Unfortunately, the way that Hybels and others like him attempted to do this work of translation depended far too heavily on secular ideas about marketing, branding, target demographics, and so on. The faith became a product, churches became places of entertainment and commerce, and pastors became the heroic CEOs with the right vision to grow the business:

So churches like Willow Creek leaned on a method for doing evangelism and outreach that essentially amounted to selling the Gospel using marketing strategies targeted at specific demographic groups. They did market research, figured out what people wanted in a church, and began shaping church services accordingly.

The problem with this method is that it can only ever be reactive. Seeker-sensitive evangelism and churches can only react to what they learn in their market research and what they gather from observing mainstream culture. But they cannot create work that drifts from the basic grammar and vocabulary that they inherit from the culture they’re attempting to reach.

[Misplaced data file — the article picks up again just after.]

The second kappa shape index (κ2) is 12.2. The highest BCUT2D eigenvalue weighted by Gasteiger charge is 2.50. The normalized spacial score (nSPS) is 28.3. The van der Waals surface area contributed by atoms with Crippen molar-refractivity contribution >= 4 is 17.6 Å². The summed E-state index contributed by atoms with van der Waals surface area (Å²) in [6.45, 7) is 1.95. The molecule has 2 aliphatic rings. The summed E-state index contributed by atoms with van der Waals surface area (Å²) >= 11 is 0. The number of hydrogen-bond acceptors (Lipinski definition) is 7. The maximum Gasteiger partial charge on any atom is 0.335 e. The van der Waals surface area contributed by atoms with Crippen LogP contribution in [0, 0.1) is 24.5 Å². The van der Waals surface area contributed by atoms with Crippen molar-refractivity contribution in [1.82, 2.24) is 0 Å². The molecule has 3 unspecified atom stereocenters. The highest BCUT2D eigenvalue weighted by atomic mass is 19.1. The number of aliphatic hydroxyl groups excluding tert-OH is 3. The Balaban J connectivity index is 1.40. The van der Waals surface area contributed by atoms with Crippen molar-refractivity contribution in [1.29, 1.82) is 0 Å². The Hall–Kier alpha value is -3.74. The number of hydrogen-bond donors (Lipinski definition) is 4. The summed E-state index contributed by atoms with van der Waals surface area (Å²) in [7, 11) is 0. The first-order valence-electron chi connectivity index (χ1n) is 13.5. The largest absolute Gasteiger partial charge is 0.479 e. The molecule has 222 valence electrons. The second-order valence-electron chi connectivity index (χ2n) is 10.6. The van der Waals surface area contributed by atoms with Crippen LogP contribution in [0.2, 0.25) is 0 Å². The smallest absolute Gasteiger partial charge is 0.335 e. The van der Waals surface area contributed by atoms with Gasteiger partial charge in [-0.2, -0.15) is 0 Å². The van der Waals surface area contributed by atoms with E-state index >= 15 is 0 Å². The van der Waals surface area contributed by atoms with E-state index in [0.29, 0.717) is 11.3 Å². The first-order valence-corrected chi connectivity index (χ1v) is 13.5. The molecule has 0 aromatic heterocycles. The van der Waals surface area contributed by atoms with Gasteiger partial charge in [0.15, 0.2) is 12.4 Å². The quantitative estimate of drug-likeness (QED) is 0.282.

My question is why does Tim Keller and Redeemer NYC get a pass? Redeemer is a megachurch, uses strategies designed for its urban context, and it came along at the same time as Willow Creek.

Meador may object that Hybels is not Keller when it comes to communicating or defending the truth of Christianity. But Meador forgets that Lee Stroebel was a big part of Willow Creek’s brand back in the 1990s and no one could apologize better for the faith than an atheist-journalist who studied at Yale Law School turned Christian teacher.

Plus, if you consider where some of the junior pastors in Keller’s New York City outreach landed, Meador could conceivably add Redeemer to his lament about evangelicalism and millennials. Anyone remember this (two years before Jen’s hatmaking went haywire)?

This aligns with our existing core vision: the doors of this church are as wide as the arms of the Savior it proclaims. We remain passionate about having as many people hear the gospel as possible. City Church will continue to receive into membership all those with a credible profession of faith and expect the same commitments represented in their membership vows.

On the other hand, we want to be clear what this now means. We will no longer discriminate based on sexual orientation and demand lifelong celibacy as a precondition for joining. For all members, regardless of sexual orientation, we will continue to expect chastity in singleness until marriage. Please pray for our Board as we continue to discuss pastoral practices with our LGBT brothers and sisters in Christ. Pray for our denomination, the Reformed Church in America, as it does the same.